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:: Naked States

Naked bodies make good stories, and art. Flesh will sell whatever the context, stripping back the confusion of man made ideals the raw shape can be confronting. Spencer Tunick uses the commonly used artistic symbol of naked bodies contrasted to their environment. Its more than that of course, he is the artist that got in trouble numerous times for placing naked bodies in public places. Naked States the documentary also gets to sell an interesting subject. Naked States will be independent filmmaker Arlene Donnelly's ticket to a wider audience; even sensationalism can work at smaller levels.
Naked States screens locally to coincide with the Melbourne Fringe Festival and a photographic visit from Spencer Tunich.

It is a journey across America for the artist to photograph as many naked people as possible in each of the states. The artist and team journey to take shots in familiar places such as Times Square, The Boston Library, bridges, war memorials and tourist attractions. The concept was a hand from or to Tunich's producer in marketing. It would show mostly American people in different setups across the country, compiled into a book or available to buy in an exhibition from the gallery of New York. Royalties would also come from the film. Such merchandising may overbleed the art value in some circles. The documentary is an expansion of a MTV Arts Break promo shot by Donnelly. What is impressive is the setup of the photos, involving large amounts of naked people. Multiple naked bodies gave a new lease on the use of nudity in art; it is what this artist does. In a competitive desire to be individual, Spencer Tunich displayed the largest number of naked people in a photograph breaking a world record. Shots across the great expanse of backgrounds rarely showed a tourist image of natural landscapes. This desire not having the bodies camouflaged by nature was something spelled via dialogue from Spencer to girlfriend.

The story is also about getting to know the artist. We meet his approving mum and grandmother and get to know his girlfriend. We even see him naked. The large character that asks hundreds of people to undress for his camera disrobes at a nudist beach to befriend some new talent. It is interesting to see how he handles the feeling of being without clothes.

Illustrating the feelings of the models develops the issues surrounding the use of nakedness. The reactions illustrated via interview initially support beliefs that stripping for artistic purposes is okay and can be help the models as a kind of therapy. A victim of rape told of her liberation. Hippie middle aged spoke of nudity generally. A small town girl spoke of a desire to live a crazy life, and others of not ‘regretting’ the opportunity. Everyone involved in a photo setup was willing to be in shots.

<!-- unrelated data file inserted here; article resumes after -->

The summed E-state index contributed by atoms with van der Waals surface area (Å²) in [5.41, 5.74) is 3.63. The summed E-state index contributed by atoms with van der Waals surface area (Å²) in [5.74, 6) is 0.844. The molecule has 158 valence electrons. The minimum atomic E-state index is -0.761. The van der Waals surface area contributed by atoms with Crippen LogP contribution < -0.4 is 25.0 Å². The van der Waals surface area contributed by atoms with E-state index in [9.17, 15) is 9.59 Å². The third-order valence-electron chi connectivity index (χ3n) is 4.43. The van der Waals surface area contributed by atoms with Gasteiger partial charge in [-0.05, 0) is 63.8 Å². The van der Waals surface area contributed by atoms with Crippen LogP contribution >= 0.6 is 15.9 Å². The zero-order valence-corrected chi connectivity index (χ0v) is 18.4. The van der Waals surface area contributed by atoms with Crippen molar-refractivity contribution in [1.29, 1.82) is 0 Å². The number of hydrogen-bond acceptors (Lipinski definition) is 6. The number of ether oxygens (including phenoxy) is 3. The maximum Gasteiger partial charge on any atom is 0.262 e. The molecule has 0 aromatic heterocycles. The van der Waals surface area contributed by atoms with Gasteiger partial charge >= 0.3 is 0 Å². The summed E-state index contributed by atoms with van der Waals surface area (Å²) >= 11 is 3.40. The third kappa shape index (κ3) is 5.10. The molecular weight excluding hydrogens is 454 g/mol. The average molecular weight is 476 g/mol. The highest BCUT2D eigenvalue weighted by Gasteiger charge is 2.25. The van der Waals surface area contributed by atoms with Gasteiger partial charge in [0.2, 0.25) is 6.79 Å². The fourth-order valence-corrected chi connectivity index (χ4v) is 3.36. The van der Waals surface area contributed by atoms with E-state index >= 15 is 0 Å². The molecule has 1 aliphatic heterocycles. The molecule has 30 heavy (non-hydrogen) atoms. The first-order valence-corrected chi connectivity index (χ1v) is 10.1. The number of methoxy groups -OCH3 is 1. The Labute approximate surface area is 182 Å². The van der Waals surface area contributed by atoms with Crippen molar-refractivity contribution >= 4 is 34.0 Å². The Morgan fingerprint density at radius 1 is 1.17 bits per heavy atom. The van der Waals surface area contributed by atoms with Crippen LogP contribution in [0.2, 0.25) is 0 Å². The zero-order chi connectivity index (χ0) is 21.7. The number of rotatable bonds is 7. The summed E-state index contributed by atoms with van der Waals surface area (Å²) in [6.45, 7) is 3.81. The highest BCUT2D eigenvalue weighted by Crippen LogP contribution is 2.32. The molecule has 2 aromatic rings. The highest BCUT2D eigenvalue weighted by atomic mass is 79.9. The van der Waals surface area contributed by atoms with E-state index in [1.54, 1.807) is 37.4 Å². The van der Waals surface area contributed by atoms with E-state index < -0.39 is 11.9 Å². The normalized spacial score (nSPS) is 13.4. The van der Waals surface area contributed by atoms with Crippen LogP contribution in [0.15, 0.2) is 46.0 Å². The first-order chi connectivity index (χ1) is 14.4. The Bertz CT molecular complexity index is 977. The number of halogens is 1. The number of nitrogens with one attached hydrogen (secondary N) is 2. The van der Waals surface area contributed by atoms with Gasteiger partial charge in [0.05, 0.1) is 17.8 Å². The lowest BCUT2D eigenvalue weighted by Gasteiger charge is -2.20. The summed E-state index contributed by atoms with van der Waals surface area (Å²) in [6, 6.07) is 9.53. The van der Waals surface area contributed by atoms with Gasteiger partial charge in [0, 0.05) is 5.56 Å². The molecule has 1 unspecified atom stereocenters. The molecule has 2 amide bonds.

These models can be compared to the reaction to Spencer at a biker festival. The belief there was that posing naked was for pornographic purposes, and one father threatened Spencer after his daughter was asked if she would like to be in a shot. At the same festival one middle-aged woman, who had aspirations for Playboy and Bikie magazines was willing to pose. No matter the opinion on nudity, it is clearly a display of sexuality. There were exhibitionists within the nudist colony, those desiring for their body to be seen and appreciated. There was also some unexpected flashing at an artist' festival. It is unclear how much Spencer works with facial expression to illustrate a feeling. Much of the models naked time was a rush for setup, and their reaction to nudity appeared natural.

It is interesting that traditionally sexy body shapes may be seen as pornographic while ‘normal’ bodies; smaller breasts and body rolls can be seen as art. How much the art celebrates the body is up to the audience who can observe the differences or simply just perve. What is shown in Naked States is the making of some beautiful shots, and the story of an artist's road trip. The camera’s eye is Spencer's friend, and we appreciate the art. Look out for boyfriend / girlfriend arguments, those gallery shots, and bedroom home video.

Screening at the Lumiere Cinemas